Brexit: Theresa May's plan could drag Government to Supreme Court, top judge warns

Lord Neuberger says any attempt to scrap regulations like the Working Time Directive could be subject to legal challenges if they are not individually approved by Parliament

Caroline Mortimer
Thursday 30 March 2017 14:04 BST
Lord David Neuberger says Ms May's plan for Brexit could face further legal challenges
Lord David Neuberger says Ms May's plan for Brexit could face further legal challenges (Supreme Court)

Britain's most senior judge has warned that Theresa May’s proposed “Henry VIII” clauses in the Great Repeal Bill could end up with the Government being dragged through the courts.

Lord David Neuberger, said a clause in the bill which would allow the Government to amend existing laws without consulting Parliament, could cause legal problems down the line.

The Great Repeal Bill will convert EU law into UK law before Brexit is completed in 2019, and before the Government proposes which bits should be retained or scrapped.

But there are fears that the prime minister could use ancient “Henry VIII powers” which would allow ministers to change laws without a vote by MPs, using “secondary legislation”.

Lord Neuberger, the President of the Supreme Court, warned that this raised the "possibility of increased litigation".

He told the House of Lords Constitutional Committee: "Much of the legislation will be in the form of statutory instruments and secondary legislation. The difference between statute or EU law and secondary legislation is of course that secondary legislation— statutory instruments—can be reviewed by the courts.

"There must therefore be a possibility of increased litigation relating to statutory instruments and the law as contained in secondary legislation."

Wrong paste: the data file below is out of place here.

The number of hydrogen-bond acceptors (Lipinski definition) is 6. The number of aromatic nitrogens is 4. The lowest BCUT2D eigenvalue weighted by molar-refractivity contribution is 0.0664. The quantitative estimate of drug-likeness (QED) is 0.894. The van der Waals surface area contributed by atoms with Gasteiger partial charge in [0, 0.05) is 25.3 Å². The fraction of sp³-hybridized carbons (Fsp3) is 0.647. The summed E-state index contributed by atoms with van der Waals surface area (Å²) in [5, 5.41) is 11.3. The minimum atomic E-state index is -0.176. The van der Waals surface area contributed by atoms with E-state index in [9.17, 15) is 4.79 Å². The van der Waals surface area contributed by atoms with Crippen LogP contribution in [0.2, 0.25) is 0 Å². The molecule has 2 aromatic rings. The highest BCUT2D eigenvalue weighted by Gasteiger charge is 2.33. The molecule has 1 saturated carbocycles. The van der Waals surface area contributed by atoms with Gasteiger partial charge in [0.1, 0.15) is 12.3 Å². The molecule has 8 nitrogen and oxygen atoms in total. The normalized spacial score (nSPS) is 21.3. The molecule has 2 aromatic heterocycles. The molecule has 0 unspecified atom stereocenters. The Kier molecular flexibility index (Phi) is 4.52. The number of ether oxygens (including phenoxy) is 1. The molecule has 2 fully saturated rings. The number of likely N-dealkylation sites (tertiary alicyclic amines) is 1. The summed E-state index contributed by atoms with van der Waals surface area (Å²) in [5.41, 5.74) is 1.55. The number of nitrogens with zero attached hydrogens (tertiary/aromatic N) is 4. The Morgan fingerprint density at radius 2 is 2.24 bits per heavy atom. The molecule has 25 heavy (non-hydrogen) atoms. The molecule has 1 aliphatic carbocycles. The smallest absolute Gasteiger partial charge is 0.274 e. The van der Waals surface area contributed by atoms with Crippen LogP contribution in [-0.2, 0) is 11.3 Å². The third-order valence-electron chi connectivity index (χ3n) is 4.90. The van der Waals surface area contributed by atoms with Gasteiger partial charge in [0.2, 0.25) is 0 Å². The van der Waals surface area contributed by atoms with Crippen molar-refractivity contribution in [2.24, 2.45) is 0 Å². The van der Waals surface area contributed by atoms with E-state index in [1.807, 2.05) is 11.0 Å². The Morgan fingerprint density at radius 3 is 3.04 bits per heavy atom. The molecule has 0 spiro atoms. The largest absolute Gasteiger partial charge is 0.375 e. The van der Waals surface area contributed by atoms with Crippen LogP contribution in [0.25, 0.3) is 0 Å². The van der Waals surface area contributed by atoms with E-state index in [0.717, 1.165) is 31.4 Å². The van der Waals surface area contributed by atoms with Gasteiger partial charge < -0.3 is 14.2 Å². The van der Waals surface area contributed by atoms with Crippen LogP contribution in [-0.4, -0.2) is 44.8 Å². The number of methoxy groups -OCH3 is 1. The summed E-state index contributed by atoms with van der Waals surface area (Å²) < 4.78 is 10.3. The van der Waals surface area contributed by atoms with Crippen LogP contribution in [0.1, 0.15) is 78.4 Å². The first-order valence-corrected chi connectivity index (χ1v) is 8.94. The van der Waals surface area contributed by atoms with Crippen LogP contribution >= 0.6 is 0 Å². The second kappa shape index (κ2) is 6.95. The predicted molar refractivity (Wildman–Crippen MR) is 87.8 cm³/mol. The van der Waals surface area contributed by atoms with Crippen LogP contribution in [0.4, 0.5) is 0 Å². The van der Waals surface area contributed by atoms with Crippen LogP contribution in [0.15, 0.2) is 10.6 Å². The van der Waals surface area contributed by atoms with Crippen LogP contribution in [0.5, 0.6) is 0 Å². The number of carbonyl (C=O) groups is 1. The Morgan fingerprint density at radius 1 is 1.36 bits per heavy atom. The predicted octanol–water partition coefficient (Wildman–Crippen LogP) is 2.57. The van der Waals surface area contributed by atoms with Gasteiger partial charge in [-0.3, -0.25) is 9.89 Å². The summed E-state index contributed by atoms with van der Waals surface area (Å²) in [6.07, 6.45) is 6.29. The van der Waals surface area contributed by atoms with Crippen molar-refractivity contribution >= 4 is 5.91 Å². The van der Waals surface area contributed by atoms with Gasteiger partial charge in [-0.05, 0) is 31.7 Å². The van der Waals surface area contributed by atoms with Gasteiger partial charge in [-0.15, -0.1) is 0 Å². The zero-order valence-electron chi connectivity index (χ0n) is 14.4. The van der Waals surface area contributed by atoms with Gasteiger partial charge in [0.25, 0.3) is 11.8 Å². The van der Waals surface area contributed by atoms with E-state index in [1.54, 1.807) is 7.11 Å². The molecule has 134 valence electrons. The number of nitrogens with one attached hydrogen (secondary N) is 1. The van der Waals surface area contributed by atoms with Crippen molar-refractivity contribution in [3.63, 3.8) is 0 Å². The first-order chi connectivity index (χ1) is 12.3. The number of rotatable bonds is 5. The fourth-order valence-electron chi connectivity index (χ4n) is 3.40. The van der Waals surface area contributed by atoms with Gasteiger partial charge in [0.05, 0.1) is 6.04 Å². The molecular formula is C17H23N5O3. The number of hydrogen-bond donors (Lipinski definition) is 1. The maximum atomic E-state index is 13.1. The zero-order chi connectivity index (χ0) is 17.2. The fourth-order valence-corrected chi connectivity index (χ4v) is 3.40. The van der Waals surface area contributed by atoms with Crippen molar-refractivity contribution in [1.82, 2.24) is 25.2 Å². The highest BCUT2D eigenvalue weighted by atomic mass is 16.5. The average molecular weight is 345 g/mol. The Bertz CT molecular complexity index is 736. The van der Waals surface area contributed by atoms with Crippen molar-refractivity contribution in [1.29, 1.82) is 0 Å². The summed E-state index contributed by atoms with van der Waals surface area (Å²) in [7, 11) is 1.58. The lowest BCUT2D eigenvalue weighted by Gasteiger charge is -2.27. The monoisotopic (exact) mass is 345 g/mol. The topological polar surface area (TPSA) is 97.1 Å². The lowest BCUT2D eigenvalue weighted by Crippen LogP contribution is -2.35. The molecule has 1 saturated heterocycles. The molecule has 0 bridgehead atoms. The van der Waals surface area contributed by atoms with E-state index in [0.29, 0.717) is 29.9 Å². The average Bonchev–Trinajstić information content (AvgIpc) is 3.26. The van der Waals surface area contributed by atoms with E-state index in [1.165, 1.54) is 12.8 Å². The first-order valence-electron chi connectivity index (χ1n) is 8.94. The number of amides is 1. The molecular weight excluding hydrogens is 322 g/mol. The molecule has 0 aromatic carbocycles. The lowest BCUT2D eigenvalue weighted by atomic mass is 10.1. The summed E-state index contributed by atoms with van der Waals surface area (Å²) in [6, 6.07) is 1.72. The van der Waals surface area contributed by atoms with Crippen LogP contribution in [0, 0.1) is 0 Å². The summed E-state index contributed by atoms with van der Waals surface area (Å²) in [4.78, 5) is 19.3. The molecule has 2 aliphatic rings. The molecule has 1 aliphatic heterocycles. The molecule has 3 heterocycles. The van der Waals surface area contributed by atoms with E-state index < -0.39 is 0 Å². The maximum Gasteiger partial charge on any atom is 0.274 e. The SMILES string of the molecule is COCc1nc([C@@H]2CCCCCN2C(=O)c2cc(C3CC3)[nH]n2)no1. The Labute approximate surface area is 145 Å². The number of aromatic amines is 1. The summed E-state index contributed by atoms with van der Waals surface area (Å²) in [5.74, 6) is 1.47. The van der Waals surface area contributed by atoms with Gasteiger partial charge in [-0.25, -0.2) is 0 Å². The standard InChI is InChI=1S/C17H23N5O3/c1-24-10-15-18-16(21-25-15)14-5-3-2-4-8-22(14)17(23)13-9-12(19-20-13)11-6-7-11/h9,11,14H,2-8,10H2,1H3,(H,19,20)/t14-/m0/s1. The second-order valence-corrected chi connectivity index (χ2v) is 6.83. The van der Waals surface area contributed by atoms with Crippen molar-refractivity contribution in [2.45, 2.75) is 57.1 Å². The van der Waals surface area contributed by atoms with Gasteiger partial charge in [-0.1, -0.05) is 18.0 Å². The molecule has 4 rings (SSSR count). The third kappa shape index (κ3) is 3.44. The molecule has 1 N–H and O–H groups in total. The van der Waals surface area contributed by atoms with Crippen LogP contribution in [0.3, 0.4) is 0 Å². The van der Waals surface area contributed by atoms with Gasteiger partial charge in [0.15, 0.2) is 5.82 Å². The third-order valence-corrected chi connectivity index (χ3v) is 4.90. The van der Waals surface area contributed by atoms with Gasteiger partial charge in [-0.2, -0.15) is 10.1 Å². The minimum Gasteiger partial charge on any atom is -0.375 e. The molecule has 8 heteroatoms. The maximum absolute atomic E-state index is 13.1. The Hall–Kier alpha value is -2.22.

Statutory instruments are a form of delegated legislation which allow national or devolved governments to update regulations in specific areas. The Welsh Assembly recently used them to change local speed limits.

Theresa May signs the official letter to European Council President Donald Tusk invoking Article 50 (Reuters)

Successive governments have however, been criticised for their use of the mechanism, which was originally introduced after the Second World War, primarily legislate on local matters.

The most draconian of these powers – allowing laws to be amended or repealed – have been dubbed “Henry VIII powers” because they date back to a 1539 law allowing the Tudor monarch to govern by proclamation.

However, the Government has defended itself against the claims of a power grab.

A Whitehall source told The Sunday Telegraph: “The Government is clear that such a power will be time-limited, to apply before the UK leaves the EU and for a limited period afterwards”.

Lord Neuberger said his own hunch would be that "there won’t be a great deal of extra litigation because of that, at least initially, because the secondary legislation will basically contain current EU law and I think it’s hard to think it could be challenged on classic judicial review grounds."

But he said that "as the Government changes the law over the next ten or twenty years – however long it takes – if that’s done by secondary legislation then there is the possibility of increased litigation.”

He also raised the issue of whether the Supreme Court would be able to cope with the “temporary bulge” of work which will pass its desk but said it probably could and said other judges could be called in to help if necessary.

The Great Reform Bill, which was unveiled by Brexit Secretary David Davis in the House of Commons on Thursday, is the first piece of legislation to be introduce to Parliament since Ms May formally triggered Article 50 earlier this week.

Ms May has already faced numerous legal hurdles on the way to triggering the mechanism which will begin the formal exit negotiation.

In January, the Supreme Court ruled in favour of a legal challenge brought by Gina Miller and Deir Dos Santos which meant the Government were forced to get parliamentary approval before triggering Article 50.

The measure was then temporarily blocked by the House of Lords, where the Government does not hold a majority, because they wanted to guarantee the rights of EU citizens already living in the UK.

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